Yesterday, we learned that Americans Elect had applied for permission from the state of Michigan to collect petition signatures to gain ballot access for the 2012 elections. Americans Elect’s overarching goal: to have its own candidates for President and Vice President placed on the 2012 ballot in all 50 states.
Today, the helpful folks at the Michigan Board of State Canvassers personally confirmed to me over the phone that “the board personally approved the petition form,” which will allow Americans Elect to begin collecting signatures to place its candidates on the ballot under the name of the “Americans Elect Party.”
The board also sent on to me a scanned copy of the Americans Elect petition form, which I’ve posted here for your review.
The form is clearly labeled as a “PETITION TO FORM NEW POLITICAL PARTY”, and reads at the top:
We, the undersigned, duly registered electors, residents of the County of _______, State of Michigan, residing at the the places set opposite our names, respectfully request the Secretary of State, in accordance with Section 685 of the Michigan election law, 1954 PA 116, MCL 168.685, to receive the certificate and vignette accompanying this petition, and place the names of the candidates of the AMERICANS ELECT PARTY on the state ballot at the November 6, 2012 election.
This verifies that as of four days ago, despite its 501(c)(4) reorganization as a “social welfare organization, Americans Elect is still planning to place candidates on the ballot in political elections.
You can read MCL 168.685 here: it is law governing the procedures for formation of a new political party through petition gathering. MCL 168.685 declares that any body seeking to qualify as a political party under MCL 168.685 must also adhere to the requirements of MCL 168.686a, which mandates that candidates for small and new parties be nominated either through county caucuses which select delegates to vote at a convention or directly through county caucuses themselves. The convention must occur at an announced time and place.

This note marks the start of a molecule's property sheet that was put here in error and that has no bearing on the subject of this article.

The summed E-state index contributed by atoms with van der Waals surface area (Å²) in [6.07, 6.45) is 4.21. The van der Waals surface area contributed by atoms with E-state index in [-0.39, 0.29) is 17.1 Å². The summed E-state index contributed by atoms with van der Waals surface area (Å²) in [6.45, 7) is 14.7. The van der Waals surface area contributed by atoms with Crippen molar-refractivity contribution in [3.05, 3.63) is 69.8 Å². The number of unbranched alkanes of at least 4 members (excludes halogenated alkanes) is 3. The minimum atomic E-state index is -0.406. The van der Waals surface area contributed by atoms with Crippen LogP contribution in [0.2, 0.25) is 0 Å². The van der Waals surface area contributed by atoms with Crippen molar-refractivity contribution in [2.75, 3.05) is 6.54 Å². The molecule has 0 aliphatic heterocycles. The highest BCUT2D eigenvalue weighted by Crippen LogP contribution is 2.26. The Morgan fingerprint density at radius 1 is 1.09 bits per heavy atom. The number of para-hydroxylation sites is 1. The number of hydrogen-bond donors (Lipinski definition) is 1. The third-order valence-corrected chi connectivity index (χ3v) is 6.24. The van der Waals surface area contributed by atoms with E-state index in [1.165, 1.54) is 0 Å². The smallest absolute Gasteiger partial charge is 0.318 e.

This procedure for Michigan-specific caucuses and conventions is seemingly at odds with Americans Elect’s plan to arrange “an online virtual primary and convention to nominate a Presidential – Vice President ticket.” And Americans Elect’s declaration of itself as a political party is seemingly at odds with Americans Elect’s re-registration in October 2010 as a 501(c)(4) corporation, which gains the advantage of being able to hide its donors from public disclosure only by pledging not to have political activity as its primary purpose.
I’ve sent e-mails and letters to Americans Elect leaders asking them to explain these and other discrepancies. I haven’t received any response yet, but if I do I’ll be sure to share what I learn with you.